One essay, "Zazen as an Enactment Ritual," written by Taigen Dan Leighton, a scholar, Soto priest, and Dharma heir, offers some "unorthodox" information on Dogen's "zazen." For instance, Leighton offers Dogen's own writings as evidence that:
"It is clear in context that Dogen considers zazen the core ritual but still simply one of the many ritual activities in the everyday life of the monks' hall."
This may not sound all that radical, but anyone that has had the "pleasure" of discussing the significance of "zazen" with western Soto "adherents" will find the confession that zazen "is simply one of the many ritual activities in the everyday life of the monks' hall", unusual, to say the least.
Leighton, as a learned scholar, is one of the few Soto "Dharma heirs" that is willing to acknowledge the validity of many things in Dogen's record that contradict much of what is postulated by "orthodox" Soto adherents. Among these are the notions of progressive practice, the validity of "enlightenment" experiences, and the necessity of study and right understanding in authentic Zen practice-realization.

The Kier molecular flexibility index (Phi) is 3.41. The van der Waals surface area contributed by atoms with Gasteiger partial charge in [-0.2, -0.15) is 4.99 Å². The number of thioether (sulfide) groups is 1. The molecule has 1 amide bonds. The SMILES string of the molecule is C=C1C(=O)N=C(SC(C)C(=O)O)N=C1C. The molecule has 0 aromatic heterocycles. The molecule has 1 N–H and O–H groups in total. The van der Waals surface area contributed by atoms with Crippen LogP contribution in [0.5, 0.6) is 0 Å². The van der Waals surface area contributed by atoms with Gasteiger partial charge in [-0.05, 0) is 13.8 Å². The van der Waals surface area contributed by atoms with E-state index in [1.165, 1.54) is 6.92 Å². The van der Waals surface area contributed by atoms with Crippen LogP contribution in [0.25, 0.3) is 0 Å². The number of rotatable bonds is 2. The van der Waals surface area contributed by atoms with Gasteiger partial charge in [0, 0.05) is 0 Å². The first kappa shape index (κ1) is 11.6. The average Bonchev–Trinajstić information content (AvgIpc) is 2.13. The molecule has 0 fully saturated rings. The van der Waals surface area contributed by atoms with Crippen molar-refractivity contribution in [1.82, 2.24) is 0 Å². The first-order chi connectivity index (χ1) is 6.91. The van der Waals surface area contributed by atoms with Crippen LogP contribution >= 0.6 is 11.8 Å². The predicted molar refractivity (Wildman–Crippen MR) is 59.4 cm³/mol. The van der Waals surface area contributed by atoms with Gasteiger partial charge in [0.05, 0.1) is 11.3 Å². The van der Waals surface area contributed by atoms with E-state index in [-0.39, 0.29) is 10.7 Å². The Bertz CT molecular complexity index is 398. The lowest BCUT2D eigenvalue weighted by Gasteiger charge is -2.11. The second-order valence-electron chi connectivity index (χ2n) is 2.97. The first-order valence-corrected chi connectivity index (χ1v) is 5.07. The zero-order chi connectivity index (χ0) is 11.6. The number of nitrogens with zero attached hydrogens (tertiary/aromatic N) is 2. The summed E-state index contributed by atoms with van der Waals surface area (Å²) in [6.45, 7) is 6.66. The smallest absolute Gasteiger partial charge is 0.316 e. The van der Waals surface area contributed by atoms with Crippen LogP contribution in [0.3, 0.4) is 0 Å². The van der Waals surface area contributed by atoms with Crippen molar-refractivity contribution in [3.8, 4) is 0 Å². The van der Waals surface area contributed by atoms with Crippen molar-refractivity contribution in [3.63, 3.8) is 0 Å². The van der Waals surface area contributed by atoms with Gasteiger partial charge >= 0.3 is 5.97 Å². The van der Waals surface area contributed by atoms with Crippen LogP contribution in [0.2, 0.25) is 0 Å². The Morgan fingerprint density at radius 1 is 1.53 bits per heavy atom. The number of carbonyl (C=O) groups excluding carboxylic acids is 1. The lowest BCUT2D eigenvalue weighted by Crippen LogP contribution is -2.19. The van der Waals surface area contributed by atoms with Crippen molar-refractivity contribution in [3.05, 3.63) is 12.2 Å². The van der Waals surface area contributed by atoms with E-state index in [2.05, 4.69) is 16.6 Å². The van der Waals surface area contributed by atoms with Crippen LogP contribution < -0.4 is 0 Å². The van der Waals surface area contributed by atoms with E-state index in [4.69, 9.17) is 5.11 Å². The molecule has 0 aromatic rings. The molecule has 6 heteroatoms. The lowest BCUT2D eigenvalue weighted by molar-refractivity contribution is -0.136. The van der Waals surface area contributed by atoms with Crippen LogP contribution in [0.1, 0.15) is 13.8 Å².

Another interesting essay offers a deep analysis and overview of the ritual to "Glorify the Emperor." This ritual is so important in both the Rinzai and Soto schools in Japan that it is elaborately carried out at least 26 times a year in all the major monasteries. This was one ritual that some may not realize was fully endorsed by Dogen--and indeed, this book reveals that every single one of the rituals that Dogen dismissed in his "Bendowa" was actively encouraged and practiced by him and his followers. This book also offers the first in-depth analysis on the practice of "kinhin" (walking meditation) in the Soto school of Zen. Said to have been passed down from Dogen, David E. Riggs reveals that this practice was actually devised about 500 years after Dogen's death.
The essay on "Dharma Transmission" is perhaps one of the most important revelations for modern western students. While many are aware of the untenability of anything like an "unbroken" line of Transmission from the Buddha to any modern Zen master, the details of the corruption of "Dharma Transmission" offered here force us to question how this ritual could be considered as valid in any context today.